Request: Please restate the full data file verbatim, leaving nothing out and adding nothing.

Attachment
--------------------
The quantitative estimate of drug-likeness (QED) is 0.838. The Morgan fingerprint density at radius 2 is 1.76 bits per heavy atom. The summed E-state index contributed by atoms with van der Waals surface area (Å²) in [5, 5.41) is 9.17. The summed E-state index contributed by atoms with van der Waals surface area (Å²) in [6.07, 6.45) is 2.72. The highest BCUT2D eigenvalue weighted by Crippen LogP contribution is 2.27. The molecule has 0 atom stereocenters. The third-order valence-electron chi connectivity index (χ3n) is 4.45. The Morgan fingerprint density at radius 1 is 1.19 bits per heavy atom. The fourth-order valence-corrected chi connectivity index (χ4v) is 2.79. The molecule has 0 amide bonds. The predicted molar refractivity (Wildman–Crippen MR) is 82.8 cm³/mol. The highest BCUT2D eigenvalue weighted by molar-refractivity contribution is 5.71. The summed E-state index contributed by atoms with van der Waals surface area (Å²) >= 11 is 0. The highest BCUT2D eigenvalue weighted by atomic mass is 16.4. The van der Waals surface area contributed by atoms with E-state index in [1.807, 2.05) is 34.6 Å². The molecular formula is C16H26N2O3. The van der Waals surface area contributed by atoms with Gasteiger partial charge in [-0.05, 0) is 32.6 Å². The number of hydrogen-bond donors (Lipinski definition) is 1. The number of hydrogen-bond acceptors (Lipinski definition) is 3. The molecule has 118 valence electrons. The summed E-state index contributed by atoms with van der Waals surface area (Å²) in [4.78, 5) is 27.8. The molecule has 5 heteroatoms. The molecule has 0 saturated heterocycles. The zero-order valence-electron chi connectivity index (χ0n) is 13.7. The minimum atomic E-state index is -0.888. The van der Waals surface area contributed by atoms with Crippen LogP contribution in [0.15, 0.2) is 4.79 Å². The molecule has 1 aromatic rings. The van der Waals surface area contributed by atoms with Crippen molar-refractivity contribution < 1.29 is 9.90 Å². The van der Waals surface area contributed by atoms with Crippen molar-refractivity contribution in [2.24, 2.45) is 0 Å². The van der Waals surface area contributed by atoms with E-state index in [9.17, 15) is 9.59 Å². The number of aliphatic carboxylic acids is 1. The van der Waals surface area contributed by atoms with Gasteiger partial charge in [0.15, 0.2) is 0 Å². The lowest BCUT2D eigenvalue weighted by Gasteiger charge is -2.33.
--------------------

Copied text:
The quantitative estimate of drug-likeness (QED) is 0.838. The Morgan fingerprint density at radius 2 is 1.76 bits per heavy atom. The summed E-state index contributed by atoms with van der Waals surface area (Å²) in [5, 5.41) is 9.17. The summed E-state index contributed by atoms with van der Waals surface area (Å²) in [6.07, 6.45) is 2.72. The highest BCUT2D eigenvalue weighted by Crippen LogP contribution is 2.27. The molecule has 0 atom stereocenters. The third-order valence-electron chi connectivity index (χ3n) is 4.45. The Morgan fingerprint density at radius 1 is 1.19 bits per heavy atom. The fourth-order valence-corrected chi connectivity index (χ4v) is 2.79. The molecule has 0 amide bonds. The predicted molar refractivity (Wildman–Crippen MR) is 82.8 cm³/mol. The highest BCUT2D eigenvalue weighted by molar-refractivity contribution is 5.71. The summed E-state index contributed by atoms with van der Waals surface area (Å²) >= 11 is 0. The highest BCUT2D eigenvalue weighted by atomic mass is 16.4. The van der Waals surface area contributed by atoms with E-state index in [1.807, 2.05) is 34.6 Å². The molecular formula is C16H26N2O3. The van der Waals surface area contributed by atoms with Gasteiger partial charge in [-0.05, 0) is 32.6 Å². The number of hydrogen-bond donors (Lipinski definition) is 1. The number of hydrogen-bond acceptors (Lipinski definition) is 3. The molecule has 118 valence electrons. The summed E-state index contributed by atoms with van der Waals surface area (Å²) in [4.78, 5) is 27.8. The molecule has 5 heteroatoms. The molecule has 0 saturated heterocycles. The zero-order valence-electron chi connectivity index (χ0n) is 13.7. The minimum atomic E-state index is -0.888. The van der Waals surface area contributed by atoms with Crippen LogP contribution in [0.15, 0.2) is 4.79 Å². The molecule has 1 aromatic rings. The van der Waals surface area contributed by atoms with Crippen molar-refractivity contribution < 1.29 is 9.90 Å². The van der Waals surface area contributed by atoms with Crippen molar-refractivity contribution in [2.24, 2.45) is 0 Å². The van der Waals surface area contributed by atoms with E-state index in [9.17, 15) is 9.59 Å². The number of aliphatic carboxylic acids is 1. The van der Waals surface area contributed by atoms with Gasteiger partial charge in [0.15, 0.2) is 0 Å². The lowest BCUT2D eigenvalue weighted by Gasteiger charge is -2.33.